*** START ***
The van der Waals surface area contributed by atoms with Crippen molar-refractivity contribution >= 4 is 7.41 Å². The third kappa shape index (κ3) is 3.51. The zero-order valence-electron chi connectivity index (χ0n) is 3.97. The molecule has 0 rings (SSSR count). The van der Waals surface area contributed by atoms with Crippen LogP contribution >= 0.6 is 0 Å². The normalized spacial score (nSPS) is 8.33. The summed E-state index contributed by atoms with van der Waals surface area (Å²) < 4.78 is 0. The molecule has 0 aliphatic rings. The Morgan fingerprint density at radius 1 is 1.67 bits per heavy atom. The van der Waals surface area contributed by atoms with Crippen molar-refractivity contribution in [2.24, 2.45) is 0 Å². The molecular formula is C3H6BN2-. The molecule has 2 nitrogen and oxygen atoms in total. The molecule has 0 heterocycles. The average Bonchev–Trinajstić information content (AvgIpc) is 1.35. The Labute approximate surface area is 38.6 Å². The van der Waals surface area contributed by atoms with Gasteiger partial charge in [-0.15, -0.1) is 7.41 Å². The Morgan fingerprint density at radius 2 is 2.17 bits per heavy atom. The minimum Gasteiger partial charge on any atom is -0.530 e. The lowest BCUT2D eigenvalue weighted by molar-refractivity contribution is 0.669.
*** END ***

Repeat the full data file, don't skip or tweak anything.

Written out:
The van der Waals surface area contributed by atoms with Crippen molar-refractivity contribution >= 4 is 7.41 Å². The third kappa shape index (κ3) is 3.51. The zero-order valence-electron chi connectivity index (χ0n) is 3.97. The molecule has 0 rings (SSSR count). The van der Waals surface area contributed by atoms with Crippen LogP contribution >= 0.6 is 0 Å². The normalized spacial score (nSPS) is 8.33. The summed E-state index contributed by atoms with van der Waals surface area (Å²) < 4.78 is 0. The molecule has 0 aliphatic rings. The Morgan fingerprint density at radius 1 is 1.67 bits per heavy atom. The van der Waals surface area contributed by atoms with Crippen molar-refractivity contribution in [2.24, 2.45) is 0 Å². The molecular formula is C3H6BN2-. The molecule has 2 nitrogen and oxygen atoms in total. The molecule has 0 heterocycles. The average Bonchev–Trinajstić information content (AvgIpc) is 1.35. The Labute approximate surface area is 38.6 Å². The van der Waals surface area contributed by atoms with Gasteiger partial charge in [-0.15, -0.1) is 7.41 Å². The Morgan fingerprint density at radius 2 is 2.17 bits per heavy atom. The minimum Gasteiger partial charge on any atom is -0.530 e. The lowest BCUT2D eigenvalue weighted by molar-refractivity contribution is 0.669.